Supplementary Material for: Estimating the Odds of Ulcerative Colitis-Associated Pyoderma Gangrenosum: A Population-Based Case-Control Study
datasetposted on 01.03.2021, 07:35 by Kridin K., Damiani G., Ludwig R.J., TzurBitan D., Cohen A.D.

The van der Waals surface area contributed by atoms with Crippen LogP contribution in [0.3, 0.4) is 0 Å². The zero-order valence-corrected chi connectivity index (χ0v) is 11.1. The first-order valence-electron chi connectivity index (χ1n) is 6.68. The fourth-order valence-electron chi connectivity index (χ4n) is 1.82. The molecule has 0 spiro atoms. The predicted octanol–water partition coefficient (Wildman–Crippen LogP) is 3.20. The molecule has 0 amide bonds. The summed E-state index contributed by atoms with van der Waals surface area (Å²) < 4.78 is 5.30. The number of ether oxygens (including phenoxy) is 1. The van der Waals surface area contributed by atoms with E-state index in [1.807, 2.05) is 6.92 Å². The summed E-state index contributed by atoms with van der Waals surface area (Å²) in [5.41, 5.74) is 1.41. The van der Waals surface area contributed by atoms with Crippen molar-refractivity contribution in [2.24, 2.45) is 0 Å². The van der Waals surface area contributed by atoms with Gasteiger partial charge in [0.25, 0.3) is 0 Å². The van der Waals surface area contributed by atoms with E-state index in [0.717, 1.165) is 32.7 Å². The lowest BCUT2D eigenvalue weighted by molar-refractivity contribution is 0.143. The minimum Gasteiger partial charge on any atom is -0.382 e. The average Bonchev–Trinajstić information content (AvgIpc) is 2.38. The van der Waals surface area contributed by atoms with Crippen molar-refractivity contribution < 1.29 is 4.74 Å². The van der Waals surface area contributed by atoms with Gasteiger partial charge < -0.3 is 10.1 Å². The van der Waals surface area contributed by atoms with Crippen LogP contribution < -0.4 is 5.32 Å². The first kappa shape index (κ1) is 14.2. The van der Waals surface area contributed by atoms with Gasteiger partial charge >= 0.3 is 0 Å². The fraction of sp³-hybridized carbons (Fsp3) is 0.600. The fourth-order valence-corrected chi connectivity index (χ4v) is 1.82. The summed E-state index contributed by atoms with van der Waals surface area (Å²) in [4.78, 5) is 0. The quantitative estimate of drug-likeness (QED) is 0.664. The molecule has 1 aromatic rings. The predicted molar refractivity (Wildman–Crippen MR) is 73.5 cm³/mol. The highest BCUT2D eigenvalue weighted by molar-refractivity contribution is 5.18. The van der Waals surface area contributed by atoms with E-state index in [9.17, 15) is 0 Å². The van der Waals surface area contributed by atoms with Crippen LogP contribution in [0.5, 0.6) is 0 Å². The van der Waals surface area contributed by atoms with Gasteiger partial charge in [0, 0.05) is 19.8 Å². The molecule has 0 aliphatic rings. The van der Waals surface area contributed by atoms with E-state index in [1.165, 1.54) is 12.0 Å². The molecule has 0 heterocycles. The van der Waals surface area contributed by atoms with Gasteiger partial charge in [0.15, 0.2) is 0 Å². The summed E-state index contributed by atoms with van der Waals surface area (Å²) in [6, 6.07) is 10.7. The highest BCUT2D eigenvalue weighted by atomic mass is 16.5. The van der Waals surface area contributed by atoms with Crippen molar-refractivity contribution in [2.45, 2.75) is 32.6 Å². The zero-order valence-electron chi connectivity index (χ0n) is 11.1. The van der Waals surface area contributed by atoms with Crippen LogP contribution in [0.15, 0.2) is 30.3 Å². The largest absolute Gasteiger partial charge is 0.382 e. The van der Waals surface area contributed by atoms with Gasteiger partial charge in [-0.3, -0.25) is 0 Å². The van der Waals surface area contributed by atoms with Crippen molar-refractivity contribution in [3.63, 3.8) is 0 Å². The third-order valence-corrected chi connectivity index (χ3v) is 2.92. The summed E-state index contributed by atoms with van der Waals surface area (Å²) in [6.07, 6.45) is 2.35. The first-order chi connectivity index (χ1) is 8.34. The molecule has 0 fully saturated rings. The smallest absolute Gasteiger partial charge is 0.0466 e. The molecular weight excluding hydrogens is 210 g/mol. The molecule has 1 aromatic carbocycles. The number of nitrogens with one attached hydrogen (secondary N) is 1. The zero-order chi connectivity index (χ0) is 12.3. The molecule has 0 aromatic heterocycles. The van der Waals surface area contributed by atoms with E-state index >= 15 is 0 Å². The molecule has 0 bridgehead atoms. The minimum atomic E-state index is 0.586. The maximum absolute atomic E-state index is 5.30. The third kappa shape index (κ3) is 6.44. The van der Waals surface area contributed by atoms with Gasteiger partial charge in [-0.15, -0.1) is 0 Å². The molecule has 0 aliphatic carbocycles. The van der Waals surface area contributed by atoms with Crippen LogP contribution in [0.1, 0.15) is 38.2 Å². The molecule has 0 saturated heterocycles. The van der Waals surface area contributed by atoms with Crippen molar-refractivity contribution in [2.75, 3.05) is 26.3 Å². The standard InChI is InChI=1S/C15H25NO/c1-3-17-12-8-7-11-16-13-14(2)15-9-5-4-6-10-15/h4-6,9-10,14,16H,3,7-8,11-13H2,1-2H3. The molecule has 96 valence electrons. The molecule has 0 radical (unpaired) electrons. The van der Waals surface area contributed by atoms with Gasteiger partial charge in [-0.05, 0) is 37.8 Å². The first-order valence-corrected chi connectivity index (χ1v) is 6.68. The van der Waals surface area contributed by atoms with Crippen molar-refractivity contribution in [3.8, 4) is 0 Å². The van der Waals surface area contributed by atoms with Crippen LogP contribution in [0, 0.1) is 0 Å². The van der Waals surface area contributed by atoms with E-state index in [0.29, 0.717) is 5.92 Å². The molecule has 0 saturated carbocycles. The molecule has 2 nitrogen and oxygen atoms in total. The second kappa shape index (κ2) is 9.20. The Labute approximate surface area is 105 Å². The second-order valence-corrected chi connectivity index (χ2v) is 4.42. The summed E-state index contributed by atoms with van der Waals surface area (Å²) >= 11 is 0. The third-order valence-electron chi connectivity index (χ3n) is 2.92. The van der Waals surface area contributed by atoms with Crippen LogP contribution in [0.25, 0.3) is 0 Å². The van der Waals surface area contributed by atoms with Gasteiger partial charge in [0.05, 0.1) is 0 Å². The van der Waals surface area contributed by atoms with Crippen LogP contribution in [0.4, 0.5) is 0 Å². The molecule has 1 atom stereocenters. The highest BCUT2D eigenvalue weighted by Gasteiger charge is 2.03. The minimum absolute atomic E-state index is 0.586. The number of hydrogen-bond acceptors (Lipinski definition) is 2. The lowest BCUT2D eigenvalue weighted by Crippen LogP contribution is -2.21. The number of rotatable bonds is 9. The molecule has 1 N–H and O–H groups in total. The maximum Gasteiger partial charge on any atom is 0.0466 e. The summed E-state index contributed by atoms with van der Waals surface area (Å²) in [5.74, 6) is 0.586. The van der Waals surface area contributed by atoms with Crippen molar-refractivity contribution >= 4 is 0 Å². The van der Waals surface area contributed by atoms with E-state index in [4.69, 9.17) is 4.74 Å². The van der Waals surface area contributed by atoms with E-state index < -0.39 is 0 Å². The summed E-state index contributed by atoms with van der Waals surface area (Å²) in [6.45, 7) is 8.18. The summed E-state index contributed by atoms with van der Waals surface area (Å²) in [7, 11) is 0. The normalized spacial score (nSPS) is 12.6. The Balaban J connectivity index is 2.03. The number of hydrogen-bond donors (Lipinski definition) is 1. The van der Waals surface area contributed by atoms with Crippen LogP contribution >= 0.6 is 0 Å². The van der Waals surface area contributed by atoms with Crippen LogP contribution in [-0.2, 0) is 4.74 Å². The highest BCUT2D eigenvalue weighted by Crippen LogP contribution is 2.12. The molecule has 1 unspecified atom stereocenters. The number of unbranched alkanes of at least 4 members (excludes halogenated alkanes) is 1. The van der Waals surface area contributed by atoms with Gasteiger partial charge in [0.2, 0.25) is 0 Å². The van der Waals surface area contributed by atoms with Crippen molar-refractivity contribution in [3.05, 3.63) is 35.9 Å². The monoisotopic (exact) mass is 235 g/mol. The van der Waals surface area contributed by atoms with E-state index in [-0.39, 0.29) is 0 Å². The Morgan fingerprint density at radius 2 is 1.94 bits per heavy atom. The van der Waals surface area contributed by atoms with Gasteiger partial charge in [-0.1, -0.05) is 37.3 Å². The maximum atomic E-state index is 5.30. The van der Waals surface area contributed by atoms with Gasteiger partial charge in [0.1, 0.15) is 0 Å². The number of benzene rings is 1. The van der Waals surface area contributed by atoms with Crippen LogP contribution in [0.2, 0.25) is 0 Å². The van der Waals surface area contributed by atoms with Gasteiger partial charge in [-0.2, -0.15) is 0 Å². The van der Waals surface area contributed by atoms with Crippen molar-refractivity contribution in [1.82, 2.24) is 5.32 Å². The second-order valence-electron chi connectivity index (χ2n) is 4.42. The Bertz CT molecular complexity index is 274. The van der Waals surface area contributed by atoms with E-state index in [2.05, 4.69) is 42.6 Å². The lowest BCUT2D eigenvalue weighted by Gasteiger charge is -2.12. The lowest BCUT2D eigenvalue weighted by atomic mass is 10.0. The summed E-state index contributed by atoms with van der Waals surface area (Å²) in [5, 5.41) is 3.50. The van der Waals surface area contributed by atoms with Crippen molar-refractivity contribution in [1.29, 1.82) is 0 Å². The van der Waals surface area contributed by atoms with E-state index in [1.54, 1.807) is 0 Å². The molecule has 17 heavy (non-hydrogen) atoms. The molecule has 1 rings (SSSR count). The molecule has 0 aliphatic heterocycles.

Background: Ulcerative colitis (UC) is a well-known underlying comorbidity of pyoderma gangrenosum (PG). However, the risk conferred by UC for the subsequent development of PG is yet to be elucidated. We aimed to estimate the magnitude of the association between UC and the subsequent occurrence of PG, which would enable us to assess the odds of PG developing in individuals with a history of UC. Methods: A population-based case-control study was conducted to compare PG patients (n = 302) and age-, sex- and ethnicity-matched control subjects (n = 1,497) regarding the presence of UC. Logistic regression models were utilized for univariate and multivariate analyses. Results: The prevalence of preexisting UC was greater in patients with PG than in controls (7.3 vs. 0.5%; p < 0.001). A 15-fold increase in the odds of PG in individuals with preexisting UC was observed (OR 14.62, 95% CI 6.45–33.18). The greatest risk of developing PG occurred in the first years following the diagnosis of UC (OR 35.50, 95% CI 4.35–289.60), and decreased thereafter to 10.03 (95% CI 1.83–55.03), 6.69 (95% CI 1.49–30.02), and 10.03 (95% CI 1.83–55.03) at 1–5, 5–10, and 10–15 years after the diagnosis of UC, respectively. This association retained its statistical significance following the adjustment for confounding factors (adjusted OR 10.78, 95% CI 4.55–25.52). Patients with both PG and UC were younger and had a lower prevalence of smoking than the remaining patients with PG. Conclusions: UC increases the odds of developing PG by 15-fold, with the highest probability of developing PG occurring within the first year after the diagnosis of UC. Patients with UC may be advised to avoid additional precipitating factors for the development of PG.